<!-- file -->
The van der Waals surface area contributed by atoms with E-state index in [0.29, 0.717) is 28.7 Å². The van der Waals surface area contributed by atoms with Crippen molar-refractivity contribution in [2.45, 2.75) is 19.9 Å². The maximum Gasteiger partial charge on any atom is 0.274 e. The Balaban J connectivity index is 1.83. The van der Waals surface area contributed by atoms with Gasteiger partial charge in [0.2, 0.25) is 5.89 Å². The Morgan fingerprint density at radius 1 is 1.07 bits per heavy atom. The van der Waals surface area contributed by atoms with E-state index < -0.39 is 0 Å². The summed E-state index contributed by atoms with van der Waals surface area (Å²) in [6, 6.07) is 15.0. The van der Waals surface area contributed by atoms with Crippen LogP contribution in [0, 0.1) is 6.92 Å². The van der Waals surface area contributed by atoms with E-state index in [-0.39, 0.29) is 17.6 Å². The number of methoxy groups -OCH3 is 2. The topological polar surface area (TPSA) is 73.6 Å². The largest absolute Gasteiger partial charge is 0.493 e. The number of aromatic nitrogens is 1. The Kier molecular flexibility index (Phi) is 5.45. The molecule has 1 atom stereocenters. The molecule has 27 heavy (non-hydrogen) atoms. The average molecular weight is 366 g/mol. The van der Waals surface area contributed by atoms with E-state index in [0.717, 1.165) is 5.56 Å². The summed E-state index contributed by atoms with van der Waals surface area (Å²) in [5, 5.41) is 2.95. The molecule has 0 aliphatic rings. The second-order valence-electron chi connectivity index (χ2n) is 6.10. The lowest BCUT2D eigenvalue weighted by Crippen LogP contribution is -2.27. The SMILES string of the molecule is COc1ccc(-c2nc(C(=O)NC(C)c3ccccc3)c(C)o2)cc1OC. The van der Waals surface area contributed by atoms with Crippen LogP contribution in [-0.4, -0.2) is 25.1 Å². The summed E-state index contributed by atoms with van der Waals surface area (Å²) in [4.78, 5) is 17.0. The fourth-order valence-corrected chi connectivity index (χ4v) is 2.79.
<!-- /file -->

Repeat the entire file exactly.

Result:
The van der Waals surface area contributed by atoms with E-state index in [0.29, 0.717) is 28.7 Å². The van der Waals surface area contributed by atoms with Crippen molar-refractivity contribution in [2.45, 2.75) is 19.9 Å². The maximum Gasteiger partial charge on any atom is 0.274 e. The Balaban J connectivity index is 1.83. The van der Waals surface area contributed by atoms with Gasteiger partial charge in [0.2, 0.25) is 5.89 Å². The Morgan fingerprint density at radius 1 is 1.07 bits per heavy atom. The van der Waals surface area contributed by atoms with E-state index < -0.39 is 0 Å². The summed E-state index contributed by atoms with van der Waals surface area (Å²) in [6, 6.07) is 15.0. The van der Waals surface area contributed by atoms with Crippen LogP contribution in [0, 0.1) is 6.92 Å². The van der Waals surface area contributed by atoms with E-state index in [-0.39, 0.29) is 17.6 Å². The number of methoxy groups -OCH3 is 2. The topological polar surface area (TPSA) is 73.6 Å². The largest absolute Gasteiger partial charge is 0.493 e. The number of aromatic nitrogens is 1. The Kier molecular flexibility index (Phi) is 5.45. The molecule has 1 atom stereocenters. The molecule has 27 heavy (non-hydrogen) atoms. The average molecular weight is 366 g/mol. The van der Waals surface area contributed by atoms with E-state index in [0.717, 1.165) is 5.56 Å². The summed E-state index contributed by atoms with van der Waals surface area (Å²) in [5, 5.41) is 2.95. The molecule has 0 aliphatic rings. The second-order valence-electron chi connectivity index (χ2n) is 6.10. The lowest BCUT2D eigenvalue weighted by Crippen LogP contribution is -2.27. The SMILES string of the molecule is COc1ccc(-c2nc(C(=O)NC(C)c3ccccc3)c(C)o2)cc1OC. The van der Waals surface area contributed by atoms with Crippen LogP contribution in [-0.4, -0.2) is 25.1 Å². The summed E-state index contributed by atoms with van der Waals surface area (Å²) in [4.78, 5) is 17.0. The fourth-order valence-corrected chi connectivity index (χ4v) is 2.79.